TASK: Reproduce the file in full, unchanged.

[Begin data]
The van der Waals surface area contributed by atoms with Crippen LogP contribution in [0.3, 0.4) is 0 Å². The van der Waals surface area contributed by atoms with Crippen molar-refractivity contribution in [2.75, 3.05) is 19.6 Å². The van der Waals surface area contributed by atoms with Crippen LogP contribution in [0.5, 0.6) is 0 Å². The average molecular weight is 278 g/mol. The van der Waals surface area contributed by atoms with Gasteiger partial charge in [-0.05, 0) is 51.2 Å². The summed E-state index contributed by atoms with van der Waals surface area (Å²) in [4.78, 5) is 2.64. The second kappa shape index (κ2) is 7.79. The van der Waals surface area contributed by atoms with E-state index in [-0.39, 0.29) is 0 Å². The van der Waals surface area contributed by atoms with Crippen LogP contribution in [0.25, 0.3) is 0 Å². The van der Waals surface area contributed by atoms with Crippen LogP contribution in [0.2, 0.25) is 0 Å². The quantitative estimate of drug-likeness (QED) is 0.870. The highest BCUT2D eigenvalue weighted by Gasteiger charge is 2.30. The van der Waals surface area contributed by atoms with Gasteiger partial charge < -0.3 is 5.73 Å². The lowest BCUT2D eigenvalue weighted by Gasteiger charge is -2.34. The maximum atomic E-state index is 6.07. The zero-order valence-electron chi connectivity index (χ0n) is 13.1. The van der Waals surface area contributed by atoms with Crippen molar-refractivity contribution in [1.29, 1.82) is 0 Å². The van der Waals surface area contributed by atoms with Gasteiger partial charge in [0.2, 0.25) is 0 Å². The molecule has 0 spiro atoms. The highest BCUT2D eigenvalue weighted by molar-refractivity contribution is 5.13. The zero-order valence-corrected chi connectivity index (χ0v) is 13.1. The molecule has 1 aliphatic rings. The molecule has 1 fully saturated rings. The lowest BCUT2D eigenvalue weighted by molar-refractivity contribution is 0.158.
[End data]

The van der Waals surface area contributed by atoms with Crippen LogP contribution in [0.3, 0.4) is 0 Å². The van der Waals surface area contributed by atoms with Crippen molar-refractivity contribution in [2.75, 3.05) is 19.6 Å². The van der Waals surface area contributed by atoms with Crippen LogP contribution in [0.5, 0.6) is 0 Å². The average molecular weight is 278 g/mol. The van der Waals surface area contributed by atoms with Gasteiger partial charge in [-0.05, 0) is 51.2 Å². The summed E-state index contributed by atoms with van der Waals surface area (Å²) in [4.78, 5) is 2.64. The second kappa shape index (κ2) is 7.79. The van der Waals surface area contributed by atoms with E-state index in [-0.39, 0.29) is 0 Å². The van der Waals surface area contributed by atoms with Crippen LogP contribution in [0.25, 0.3) is 0 Å². The van der Waals surface area contributed by atoms with Crippen LogP contribution in [0.2, 0.25) is 0 Å². The quantitative estimate of drug-likeness (QED) is 0.870. The highest BCUT2D eigenvalue weighted by Gasteiger charge is 2.30. The van der Waals surface area contributed by atoms with Gasteiger partial charge < -0.3 is 5.73 Å². The lowest BCUT2D eigenvalue weighted by Gasteiger charge is -2.34. The maximum atomic E-state index is 6.07. The zero-order valence-electron chi connectivity index (χ0n) is 13.1. The van der Waals surface area contributed by atoms with Crippen molar-refractivity contribution in [1.29, 1.82) is 0 Å². The van der Waals surface area contributed by atoms with Gasteiger partial charge in [0.2, 0.25) is 0 Å². The molecule has 0 spiro atoms. The highest BCUT2D eigenvalue weighted by molar-refractivity contribution is 5.13. The zero-order valence-corrected chi connectivity index (χ0v) is 13.1. The molecule has 1 aliphatic rings. The molecule has 1 fully saturated rings. The lowest BCUT2D eigenvalue weighted by molar-refractivity contribution is 0.158.